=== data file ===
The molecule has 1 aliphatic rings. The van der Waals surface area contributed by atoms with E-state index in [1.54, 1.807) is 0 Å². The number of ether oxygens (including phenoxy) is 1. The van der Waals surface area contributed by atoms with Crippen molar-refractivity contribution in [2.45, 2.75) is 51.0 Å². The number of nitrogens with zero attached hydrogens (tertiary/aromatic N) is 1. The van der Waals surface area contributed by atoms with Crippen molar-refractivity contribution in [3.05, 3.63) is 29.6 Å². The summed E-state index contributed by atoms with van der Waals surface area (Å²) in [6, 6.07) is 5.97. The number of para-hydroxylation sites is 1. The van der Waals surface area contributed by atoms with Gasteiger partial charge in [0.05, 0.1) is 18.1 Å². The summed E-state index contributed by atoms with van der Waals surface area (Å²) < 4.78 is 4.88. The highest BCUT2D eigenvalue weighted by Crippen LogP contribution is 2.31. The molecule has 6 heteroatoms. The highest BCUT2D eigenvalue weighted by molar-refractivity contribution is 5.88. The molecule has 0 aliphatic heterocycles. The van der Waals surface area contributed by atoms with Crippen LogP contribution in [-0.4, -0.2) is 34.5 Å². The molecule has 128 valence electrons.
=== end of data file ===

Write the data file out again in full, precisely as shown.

The molecule has 1 aliphatic rings. The van der Waals surface area contributed by atoms with E-state index in [1.54, 1.807) is 0 Å². The number of ether oxygens (including phenoxy) is 1. The van der Waals surface area contributed by atoms with Crippen molar-refractivity contribution in [2.45, 2.75) is 51.0 Å². The number of nitrogens with zero attached hydrogens (tertiary/aromatic N) is 1. The van der Waals surface area contributed by atoms with Crippen molar-refractivity contribution in [3.05, 3.63) is 29.6 Å². The summed E-state index contributed by atoms with van der Waals surface area (Å²) in [6, 6.07) is 5.97. The number of para-hydroxylation sites is 1. The van der Waals surface area contributed by atoms with Gasteiger partial charge in [0.05, 0.1) is 18.1 Å². The summed E-state index contributed by atoms with van der Waals surface area (Å²) < 4.78 is 4.88. The highest BCUT2D eigenvalue weighted by Crippen LogP contribution is 2.31. The molecule has 6 heteroatoms. The highest BCUT2D eigenvalue weighted by molar-refractivity contribution is 5.88. The molecule has 0 aliphatic heterocycles. The van der Waals surface area contributed by atoms with Crippen LogP contribution in [-0.4, -0.2) is 34.5 Å². The molecule has 128 valence electrons.